The Swiss referendum on Sovereign Money

Standard theories of money and banking are a veil that covers the reality of how the financial system works

Dr Asad Zaman December 06, 2015
The writer is vice-chancellor of the Pakistan Institute of Development Economics. He holds a PhD in Economics from Stanford University

While money and banking plays an extremely important role in the economy, economics textbooks teach the opposite. According to the quantity theory of money (QTM), money plays no role in the economy at all; it is a veil which covers the workings of the real economy. An increase or decrease in the money supply will cause an increase or decrease in the prices, and will have no long run real effects on the economy. According to QTM, money is neutral: we must look beyond the veil of money to understand how the economy functions.

The truth is that the standard theories of money and banking are themselves a veil, which covers the reality of how the system works. This veil was penetrated briefly following the Great Depression of 1929, which was completely incomprehensible according to standard economic theories of the time. To explain the Great Depression, Keynes invented a new economics, in which money was not neutral. He argued that shortages of money would lead to unemployment and recessions, while excess would lead to inflation. At the same time, leading economists such as Irving Fisher, Frank Knight, Simon Schultz and many others realised the crucial role played by excessive credit creation by banks in precipitating the Great Depression. In 1933, they came up with the Chicago Plan, which takes away the power to create money from the banks and gives it back to the government. The Banking Act of 1935 created deposit insurance and many other regulatory measures to control banking, but did not implement the Chicago Plan. Keynesian insights about money and Chicago insights about banking were gradually forgotten. The eerie resemblance of the Global Financial Crisis of 2007 to the Great Depression led two IMF economists to dust off the bookshelves of history and revisit the Chicago Plan. Since then, it has been gathering momentum in terms of public awareness, but has been mostly invisible in the dominant media and politics, which are controlled by big finance. However, the Iceland government recently published a report that proposed a variant of the Chicago Plan. Most recently, on December 1, 2015, the Swiss public created a successful petition with 112,000 signatures to ensure parliamentary hearing on the proposal for Sovereign Money, which is a core element of the revised Chicago Plan. Since powerful interests have been blocking and opposing the Chicago Plan, it is up to the public to learn about the issues and create a movement for change. In this connection, interested readers may look up “Corrupt Banking System explained by twelve-year-old” on the internet for an entertaining and informative detailed video of explanation. We provide a very brief explanation of the central issues below.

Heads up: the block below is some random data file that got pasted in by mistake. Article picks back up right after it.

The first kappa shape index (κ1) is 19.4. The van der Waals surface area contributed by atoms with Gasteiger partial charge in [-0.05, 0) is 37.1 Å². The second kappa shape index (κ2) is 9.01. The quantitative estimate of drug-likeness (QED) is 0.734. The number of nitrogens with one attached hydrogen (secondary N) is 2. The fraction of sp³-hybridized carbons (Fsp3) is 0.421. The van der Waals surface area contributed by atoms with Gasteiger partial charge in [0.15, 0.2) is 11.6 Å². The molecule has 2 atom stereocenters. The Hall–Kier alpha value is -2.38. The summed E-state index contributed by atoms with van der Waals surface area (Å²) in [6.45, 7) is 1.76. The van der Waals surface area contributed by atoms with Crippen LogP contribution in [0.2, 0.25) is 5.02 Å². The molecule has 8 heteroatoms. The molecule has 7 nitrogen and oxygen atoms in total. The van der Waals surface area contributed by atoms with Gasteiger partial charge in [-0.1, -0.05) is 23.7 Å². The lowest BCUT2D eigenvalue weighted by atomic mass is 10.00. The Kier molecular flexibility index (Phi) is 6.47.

In the fractional reserve banking system, banks are only required to keep a small fraction of cash against the demand deposits outstanding against them. For example, in order to create grant a loan of 10,000,000 to Mr X, Mozoon bank only needs five per cent of the amount, only 500,000 in the form of cash deposits. The bank grants the loan simply by creating an electronic entry in its accounts. In advanced economies, money travels electronically between financial institutions, and cash reserves are little needed. When necessary, they can be borrowed from many sources; the Central Bank in particular, is under obligation to cover cash shortfalls of banks. At 10 per cent interest on the loan, Mozoon Bank will make a cool profit of 1,000,000 based on its meagre cash reserves of only 500,000. Where did this profit come from? It came from the money created out of thin air by Mozoon Bank and then lent out to the borrower at 10 per cent interest. Because Pakistan is financially primitive, banks keep larger reserves (nearly 30 per cent) and cannot leverage their cash deposits to the extent possible in more advanced economies.

The conventional wisdom, taught in textbooks of monetary economics, is that the government creates money, not banks. Furthermore, banks are financial intermediaries: they lend money which they gather as deposits. The reality is that the banks invent the money that they lend. This means that the banks, and not the government, are in control of the money supply in the economy. Bank creation of money acts in ways that are opposite to Keynesian prescriptions, and destabilise the economy. According to Keynes, when the economy is in a recession, the government should expand the money supply. In a booming economy with full employment, the government should cut back on money supply to prevent inflation. However, banks lend less in recessions, reducing the money supply. They lend more in a booming economy, adding to inflationary forces. Following the Global Financial Crisis, theories of Hyman Minsky, called the Financial Fragility Hypothesis, have become very popular. Minsky adds details to this crude picture, and shows that banks systematically destabilise economies, leading to crises and crashes. The empirical record showing more than 200 banking crises over the past 30 years bears out the theories of Minsky. The Global Financial Crisis, like most others, was caused by excess money creation by banks, which fueled the fires of speculation, leading to a crash.